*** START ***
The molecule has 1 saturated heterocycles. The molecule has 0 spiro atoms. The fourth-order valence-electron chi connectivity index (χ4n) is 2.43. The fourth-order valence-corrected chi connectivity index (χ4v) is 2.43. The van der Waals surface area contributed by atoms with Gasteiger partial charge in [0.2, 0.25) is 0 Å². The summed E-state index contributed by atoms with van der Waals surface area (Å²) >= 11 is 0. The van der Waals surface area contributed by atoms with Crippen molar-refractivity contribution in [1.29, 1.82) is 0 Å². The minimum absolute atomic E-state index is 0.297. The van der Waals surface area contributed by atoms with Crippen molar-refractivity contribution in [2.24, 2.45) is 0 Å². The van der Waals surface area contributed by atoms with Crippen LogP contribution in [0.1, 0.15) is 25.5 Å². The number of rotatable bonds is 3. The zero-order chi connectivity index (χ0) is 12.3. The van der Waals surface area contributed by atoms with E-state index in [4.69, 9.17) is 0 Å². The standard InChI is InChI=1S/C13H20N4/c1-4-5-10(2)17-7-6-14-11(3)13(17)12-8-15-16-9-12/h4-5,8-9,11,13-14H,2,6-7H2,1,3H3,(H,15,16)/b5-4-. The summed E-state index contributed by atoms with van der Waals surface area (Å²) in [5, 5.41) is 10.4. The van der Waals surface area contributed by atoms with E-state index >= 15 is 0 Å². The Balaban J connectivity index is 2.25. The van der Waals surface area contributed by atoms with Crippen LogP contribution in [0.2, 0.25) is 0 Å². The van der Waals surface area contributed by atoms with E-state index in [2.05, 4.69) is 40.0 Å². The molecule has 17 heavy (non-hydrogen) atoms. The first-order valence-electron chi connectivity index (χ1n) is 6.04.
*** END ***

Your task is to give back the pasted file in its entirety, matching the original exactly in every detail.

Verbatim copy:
The molecule has 1 saturated heterocycles. The molecule has 0 spiro atoms. The fourth-order valence-electron chi connectivity index (χ4n) is 2.43. The fourth-order valence-corrected chi connectivity index (χ4v) is 2.43. The van der Waals surface area contributed by atoms with Gasteiger partial charge in [0.2, 0.25) is 0 Å². The summed E-state index contributed by atoms with van der Waals surface area (Å²) >= 11 is 0. The van der Waals surface area contributed by atoms with Crippen molar-refractivity contribution in [1.29, 1.82) is 0 Å². The minimum absolute atomic E-state index is 0.297. The van der Waals surface area contributed by atoms with Crippen molar-refractivity contribution in [2.24, 2.45) is 0 Å². The van der Waals surface area contributed by atoms with Crippen LogP contribution in [0.1, 0.15) is 25.5 Å². The number of rotatable bonds is 3. The zero-order chi connectivity index (χ0) is 12.3. The van der Waals surface area contributed by atoms with E-state index in [4.69, 9.17) is 0 Å². The standard InChI is InChI=1S/C13H20N4/c1-4-5-10(2)17-7-6-14-11(3)13(17)12-8-15-16-9-12/h4-5,8-9,11,13-14H,2,6-7H2,1,3H3,(H,15,16)/b5-4-. The summed E-state index contributed by atoms with van der Waals surface area (Å²) in [5, 5.41) is 10.4. The van der Waals surface area contributed by atoms with E-state index >= 15 is 0 Å². The Balaban J connectivity index is 2.25. The van der Waals surface area contributed by atoms with Crippen LogP contribution in [0.2, 0.25) is 0 Å². The van der Waals surface area contributed by atoms with E-state index in [2.05, 4.69) is 40.0 Å². The molecule has 17 heavy (non-hydrogen) atoms. The first-order valence-electron chi connectivity index (χ1n) is 6.04.